As a part of the BBC's Christmas program, The Miniaturist is an exciting adaptation of Jessie Burton's thrilling novel. The program is built on a strong foundation of plot, design, and style and succeeds further with its compelling cast of actors. Although not the best Christmas program has put out in the past few years, The Miniaturist is still an intriguing watch this holiday season.
When 18-year-old Nella Oortman (Anya Taylor-Joy) is chosen to become the wife of wealthy merchant Johannes Brandt (Alex Hassell), she moves from her home in the country to Amsterdam, where she is expected to become the mistress of the Brandt household. Nella finds herself a prisoner in her home, which is fraught with mystery and tension. She is soon caught in between the tensions of Johannes and his sister Marin (Romola Garai) and their business transactions, all the while an unknown miniaturist (Emily Berrington) is sending Nella ominous messages.
The Miniaturist, adapted by John Brownlow from Burton's best selling novel, is a gripping and mysterious drama that follows a perfect pace to keep the audience captivated from start to finish. The opening act is perfectly constructed to drop the audience into this mysterious world - and provides just enough exposition to catch them up with the backstory they have missed. The Miniaturist continues to intrigue with its fine level of mystery. The program is perfectly paced so it never drags nor does it feel too rushed. Although at times, it feels as if character developed is sacrificed for plot. Brownlow's adaptation seems to neglect any attempt to provide more than sub-level character details in order to have a succinct two episode adaptation. The Miniaturist also stuns with its gorgeous set and costume design. Typical of a BBC drama, the production transports the audience into 17th century Amsterdam with ease, but it never becomes too stodgy and overly stylized that it bores.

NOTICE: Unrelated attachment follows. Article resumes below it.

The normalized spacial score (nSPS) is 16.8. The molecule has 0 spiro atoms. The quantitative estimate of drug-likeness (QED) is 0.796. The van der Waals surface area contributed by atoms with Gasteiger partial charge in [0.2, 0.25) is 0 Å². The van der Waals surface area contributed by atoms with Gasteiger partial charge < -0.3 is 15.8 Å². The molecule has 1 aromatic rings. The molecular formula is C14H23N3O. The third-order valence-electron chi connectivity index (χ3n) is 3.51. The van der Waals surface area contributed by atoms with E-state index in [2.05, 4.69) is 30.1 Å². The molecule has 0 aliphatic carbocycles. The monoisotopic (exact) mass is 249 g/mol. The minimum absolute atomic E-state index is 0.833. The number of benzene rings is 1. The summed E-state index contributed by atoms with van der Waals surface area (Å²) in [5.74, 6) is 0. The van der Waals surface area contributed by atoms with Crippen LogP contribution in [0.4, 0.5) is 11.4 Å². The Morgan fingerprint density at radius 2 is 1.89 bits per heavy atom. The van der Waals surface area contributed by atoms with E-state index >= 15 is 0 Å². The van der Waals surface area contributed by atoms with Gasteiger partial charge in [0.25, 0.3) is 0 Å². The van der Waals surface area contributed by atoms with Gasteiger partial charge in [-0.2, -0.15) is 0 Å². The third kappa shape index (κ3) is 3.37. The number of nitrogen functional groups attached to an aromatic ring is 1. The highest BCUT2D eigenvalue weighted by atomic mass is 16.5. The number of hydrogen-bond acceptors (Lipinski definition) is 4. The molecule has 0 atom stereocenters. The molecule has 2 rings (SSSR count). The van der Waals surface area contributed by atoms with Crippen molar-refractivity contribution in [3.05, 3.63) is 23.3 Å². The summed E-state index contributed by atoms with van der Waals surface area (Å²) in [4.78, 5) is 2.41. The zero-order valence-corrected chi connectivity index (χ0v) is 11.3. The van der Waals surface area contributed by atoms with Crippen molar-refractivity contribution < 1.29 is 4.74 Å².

The Miniaturist is also gifted with an all-star cast, led by the ever wonderful Romola Garai. Garai gives an almost haunting performance as the stern, and complicated, Marin Brandt. She gives little indication of her character's true intentions, other than the occasional flicker of insecurity. Her cold facade is rarely broken, but when it is, Garai projects, mostly through the eyes, the soul of a woman tortured by captivity. The programs other leads, Anya Taylor-Joy and Alex Hassell, give compelling enough performances to keep the story flowing, but they aren't as giving as Garai. Taylor-Joy is a compelling enough protagonist, and, despite the misconception of her character's place, she is strong-willed enough to hold her own in the close-knit household. She never succumbs to the temptation to play a timid damsel, but rather finds her strength to become the house's mistress.
The Miniaturist continues tonight at 9 on BBC One